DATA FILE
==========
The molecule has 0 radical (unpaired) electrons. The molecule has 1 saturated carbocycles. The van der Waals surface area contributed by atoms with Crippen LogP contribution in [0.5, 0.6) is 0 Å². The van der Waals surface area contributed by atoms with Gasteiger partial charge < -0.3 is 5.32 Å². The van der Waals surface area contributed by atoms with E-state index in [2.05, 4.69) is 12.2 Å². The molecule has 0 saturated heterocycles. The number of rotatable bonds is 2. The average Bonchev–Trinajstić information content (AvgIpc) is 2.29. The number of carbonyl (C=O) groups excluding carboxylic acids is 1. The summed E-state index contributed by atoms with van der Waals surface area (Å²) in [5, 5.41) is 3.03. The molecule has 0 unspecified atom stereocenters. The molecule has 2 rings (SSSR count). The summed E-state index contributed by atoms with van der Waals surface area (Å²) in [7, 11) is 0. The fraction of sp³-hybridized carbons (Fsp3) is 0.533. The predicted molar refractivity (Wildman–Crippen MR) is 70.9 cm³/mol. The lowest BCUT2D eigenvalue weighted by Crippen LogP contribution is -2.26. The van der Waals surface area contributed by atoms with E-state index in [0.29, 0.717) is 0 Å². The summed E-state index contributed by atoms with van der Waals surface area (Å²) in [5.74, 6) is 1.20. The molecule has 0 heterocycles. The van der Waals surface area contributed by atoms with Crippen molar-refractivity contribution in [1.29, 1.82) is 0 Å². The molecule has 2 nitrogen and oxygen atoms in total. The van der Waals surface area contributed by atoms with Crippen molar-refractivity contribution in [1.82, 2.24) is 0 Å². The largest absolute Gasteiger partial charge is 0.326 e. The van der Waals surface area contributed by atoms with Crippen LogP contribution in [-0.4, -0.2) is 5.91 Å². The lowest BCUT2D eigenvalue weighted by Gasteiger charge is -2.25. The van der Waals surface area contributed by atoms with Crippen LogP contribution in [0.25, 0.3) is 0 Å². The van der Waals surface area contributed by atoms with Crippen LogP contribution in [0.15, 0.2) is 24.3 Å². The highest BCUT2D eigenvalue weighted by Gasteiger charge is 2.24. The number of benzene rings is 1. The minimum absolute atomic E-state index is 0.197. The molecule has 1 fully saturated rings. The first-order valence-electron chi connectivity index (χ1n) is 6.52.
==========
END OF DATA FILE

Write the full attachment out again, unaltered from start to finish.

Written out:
The molecule has 0 radical (unpaired) electrons. The molecule has 1 saturated carbocycles. The van der Waals surface area contributed by atoms with Crippen LogP contribution in [0.5, 0.6) is 0 Å². The van der Waals surface area contributed by atoms with Gasteiger partial charge < -0.3 is 5.32 Å². The van der Waals surface area contributed by atoms with E-state index in [2.05, 4.69) is 12.2 Å². The molecule has 0 saturated heterocycles. The number of rotatable bonds is 2. The average Bonchev–Trinajstić information content (AvgIpc) is 2.29. The number of carbonyl (C=O) groups excluding carboxylic acids is 1. The summed E-state index contributed by atoms with van der Waals surface area (Å²) in [5, 5.41) is 3.03. The molecule has 0 unspecified atom stereocenters. The molecule has 2 rings (SSSR count). The summed E-state index contributed by atoms with van der Waals surface area (Å²) in [7, 11) is 0. The fraction of sp³-hybridized carbons (Fsp3) is 0.533. The predicted molar refractivity (Wildman–Crippen MR) is 70.9 cm³/mol. The lowest BCUT2D eigenvalue weighted by Crippen LogP contribution is -2.26. The van der Waals surface area contributed by atoms with E-state index in [0.29, 0.717) is 0 Å². The summed E-state index contributed by atoms with van der Waals surface area (Å²) in [5.74, 6) is 1.20. The molecule has 0 heterocycles. The van der Waals surface area contributed by atoms with Crippen molar-refractivity contribution in [1.29, 1.82) is 0 Å². The molecule has 2 nitrogen and oxygen atoms in total. The van der Waals surface area contributed by atoms with Crippen molar-refractivity contribution in [1.82, 2.24) is 0 Å². The largest absolute Gasteiger partial charge is 0.326 e. The van der Waals surface area contributed by atoms with Crippen LogP contribution in [-0.4, -0.2) is 5.91 Å². The lowest BCUT2D eigenvalue weighted by Gasteiger charge is -2.25. The van der Waals surface area contributed by atoms with Crippen LogP contribution in [0.25, 0.3) is 0 Å². The van der Waals surface area contributed by atoms with Crippen LogP contribution in [0.15, 0.2) is 24.3 Å². The highest BCUT2D eigenvalue weighted by Gasteiger charge is 2.24. The number of benzene rings is 1. The minimum absolute atomic E-state index is 0.197. The molecule has 1 fully saturated rings. The first-order valence-electron chi connectivity index (χ1n) is 6.52.